Turbulence ahead for region’s airlines

'I don’t believe we’re seeing temporary challenges and changes,' Carsten Spohr, Lufthansa’s chief executive, told analysts on a conference call to discuss Lufthansa’s full-year financial results.

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Lufthansa’s chief executive said on Thursday that Middle Eastern airlines will be forced to introduce “structural changes” to their operating models as passenger demand falls short of capacity.

“I don’t believe we’re seeing temporary challenges and changes,” Carsten Spohr, Lufthansa’s chief executive, told analysts on a conference call to discuss Lufthansa’s full-year financial results.

“I’m very convinced that structural changes are needed, and maybe even more important it’s more and more visible to decision makers [in the Arabian Gulf] that they are needed. There’s just no way to fill all these aircraft on order.”

His comments came only days after Alexandre de Juniac, the International Air Transport Association’s (IATA) director general and chief executive, said that profitability among UAE airlines was expected to be lower in 2017 than in 2016 because of slower demand growth.

Emirates deferred the delivery of 12 A380s in December, after reporting a 75 per cent drop in six-month profits the previous month.

Etihad Airways said in December that it was cutting an undisclosed number of jobs in response to a global economic slowdown.

“Lufthansa has long been wary of the Gulf carriers’ developments,” said John Strickland, the director of JLS Consulting.

“Recently the stance has softened somewhat with the establishment of a partnership with Etihad, however, it’s clear that there is still a good deal of caution and that there is still a desire to see reduced capacity and competition from the region’s airlines as far as this impacts Lufthansa’s own traffic aspirations.”

Lufthansa signed a code-share deal with Etihad in December, encompassing routes between the UAE, Germany and South America, in an agreement seen as a prelude to a much closer relationship between the two national carriers.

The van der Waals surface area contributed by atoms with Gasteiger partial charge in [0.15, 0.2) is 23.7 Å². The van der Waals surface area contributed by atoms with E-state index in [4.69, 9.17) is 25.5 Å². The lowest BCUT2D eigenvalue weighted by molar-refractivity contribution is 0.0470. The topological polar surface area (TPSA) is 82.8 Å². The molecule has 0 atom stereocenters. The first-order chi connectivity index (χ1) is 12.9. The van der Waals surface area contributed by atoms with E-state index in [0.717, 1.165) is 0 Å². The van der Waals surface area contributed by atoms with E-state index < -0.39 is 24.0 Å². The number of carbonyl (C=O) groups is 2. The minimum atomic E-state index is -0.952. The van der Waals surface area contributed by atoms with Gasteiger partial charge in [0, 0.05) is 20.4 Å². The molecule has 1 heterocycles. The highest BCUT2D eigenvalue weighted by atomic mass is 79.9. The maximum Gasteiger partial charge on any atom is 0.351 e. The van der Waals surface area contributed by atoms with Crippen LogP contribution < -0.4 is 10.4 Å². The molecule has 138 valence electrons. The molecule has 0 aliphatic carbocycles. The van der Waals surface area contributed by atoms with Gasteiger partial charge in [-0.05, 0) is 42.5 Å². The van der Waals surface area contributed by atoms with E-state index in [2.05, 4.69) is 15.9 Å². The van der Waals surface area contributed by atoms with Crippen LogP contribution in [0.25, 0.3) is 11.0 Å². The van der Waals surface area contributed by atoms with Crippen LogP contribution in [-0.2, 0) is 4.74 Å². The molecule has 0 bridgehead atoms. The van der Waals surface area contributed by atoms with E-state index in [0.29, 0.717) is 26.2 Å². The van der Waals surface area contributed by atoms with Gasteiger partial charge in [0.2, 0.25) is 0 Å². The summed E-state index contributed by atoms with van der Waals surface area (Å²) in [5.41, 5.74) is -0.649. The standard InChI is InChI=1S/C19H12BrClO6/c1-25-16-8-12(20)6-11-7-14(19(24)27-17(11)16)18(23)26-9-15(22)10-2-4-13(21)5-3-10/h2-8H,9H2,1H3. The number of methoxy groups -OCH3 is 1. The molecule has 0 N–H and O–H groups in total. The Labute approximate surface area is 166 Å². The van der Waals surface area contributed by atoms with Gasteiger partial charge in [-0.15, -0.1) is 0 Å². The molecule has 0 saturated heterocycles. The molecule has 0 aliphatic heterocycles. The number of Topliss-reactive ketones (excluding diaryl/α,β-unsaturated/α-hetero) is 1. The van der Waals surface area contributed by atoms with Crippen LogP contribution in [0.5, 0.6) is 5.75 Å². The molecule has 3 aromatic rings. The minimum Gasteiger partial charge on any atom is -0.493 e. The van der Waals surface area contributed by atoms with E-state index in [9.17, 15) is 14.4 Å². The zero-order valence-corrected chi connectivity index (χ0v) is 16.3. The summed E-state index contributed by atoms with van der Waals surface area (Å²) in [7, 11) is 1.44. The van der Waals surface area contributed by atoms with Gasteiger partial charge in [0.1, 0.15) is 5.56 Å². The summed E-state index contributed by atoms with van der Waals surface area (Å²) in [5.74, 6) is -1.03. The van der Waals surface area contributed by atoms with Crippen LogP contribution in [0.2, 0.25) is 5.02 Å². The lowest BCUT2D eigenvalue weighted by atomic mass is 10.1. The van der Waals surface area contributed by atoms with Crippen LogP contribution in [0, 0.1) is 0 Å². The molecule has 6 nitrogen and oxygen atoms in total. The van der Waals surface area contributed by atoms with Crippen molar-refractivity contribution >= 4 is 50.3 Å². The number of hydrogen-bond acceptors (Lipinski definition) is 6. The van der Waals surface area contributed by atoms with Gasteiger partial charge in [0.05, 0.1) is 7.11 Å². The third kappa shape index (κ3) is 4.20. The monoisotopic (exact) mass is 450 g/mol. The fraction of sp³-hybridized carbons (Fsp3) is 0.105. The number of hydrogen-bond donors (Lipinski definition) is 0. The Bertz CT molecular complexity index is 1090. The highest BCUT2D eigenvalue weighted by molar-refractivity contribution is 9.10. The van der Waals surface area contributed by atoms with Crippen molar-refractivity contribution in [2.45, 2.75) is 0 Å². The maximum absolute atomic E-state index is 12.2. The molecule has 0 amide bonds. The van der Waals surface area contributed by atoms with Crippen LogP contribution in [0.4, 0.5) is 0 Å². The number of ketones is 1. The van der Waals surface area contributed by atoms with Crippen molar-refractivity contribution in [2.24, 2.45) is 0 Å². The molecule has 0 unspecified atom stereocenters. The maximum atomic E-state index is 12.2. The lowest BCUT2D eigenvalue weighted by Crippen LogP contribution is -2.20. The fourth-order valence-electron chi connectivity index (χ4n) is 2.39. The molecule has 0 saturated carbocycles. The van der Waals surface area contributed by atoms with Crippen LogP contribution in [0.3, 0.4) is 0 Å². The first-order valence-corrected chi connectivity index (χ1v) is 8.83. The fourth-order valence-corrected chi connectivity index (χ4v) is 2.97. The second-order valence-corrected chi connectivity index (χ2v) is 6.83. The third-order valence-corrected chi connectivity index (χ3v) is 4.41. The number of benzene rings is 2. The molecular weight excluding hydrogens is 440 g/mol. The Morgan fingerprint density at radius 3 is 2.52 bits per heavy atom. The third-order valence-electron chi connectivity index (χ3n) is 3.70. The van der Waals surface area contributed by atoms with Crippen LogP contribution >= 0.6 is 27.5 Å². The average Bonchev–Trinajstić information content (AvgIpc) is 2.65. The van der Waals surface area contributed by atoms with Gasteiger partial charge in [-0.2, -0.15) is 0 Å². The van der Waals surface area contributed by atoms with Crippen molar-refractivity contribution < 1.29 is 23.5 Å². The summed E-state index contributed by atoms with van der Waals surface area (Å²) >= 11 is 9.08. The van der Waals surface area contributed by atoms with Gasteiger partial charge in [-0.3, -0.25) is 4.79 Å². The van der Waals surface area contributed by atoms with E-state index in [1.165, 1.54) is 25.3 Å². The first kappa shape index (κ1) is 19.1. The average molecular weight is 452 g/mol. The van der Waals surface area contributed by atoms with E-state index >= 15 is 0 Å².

“I’m glad to be partnered with that one partner [in the Middle East] who’s proven he’s not going for capacity growth alone but for partnerships and maybe we can play a role in rationalising the situation down there,” Mr Spohr told analysts on Thursday.

Lufthansa is in talks to add further code-sharing routes with Etihad and India’s Jet Airways, in which Etihad owns a 24 per cent stake.

Mr Spohr said that more planes could be added to Lufthansa’s deal to lease 38 planes from Etihad’s German affiliate Air Berlin.

The Lufthansa group on Thursday reported a better-than-expected 4.6 per cent rise in net income for 2016, sending its shares about 5 per cent higher to a one-year high.

However, the group, which also includes Austrian Airlines, Swiss, Brussels Airlines and Eurowings, further said that adjusted earnings before interest and tax would decrease in 2017, after dropping 3.6 per cent to €1.75 billion (Dh6.89bn) in 2016.

Fares across Europe are under pressure after weakening oil prices prompted airlines to add seats just as stuttering economies and a spate of terrorist attacks hurt demand. With crude prices rising, IATA predicts that European carriers will suffer a 25 per cent profit slump this year.​


* with additional reporting by agencies

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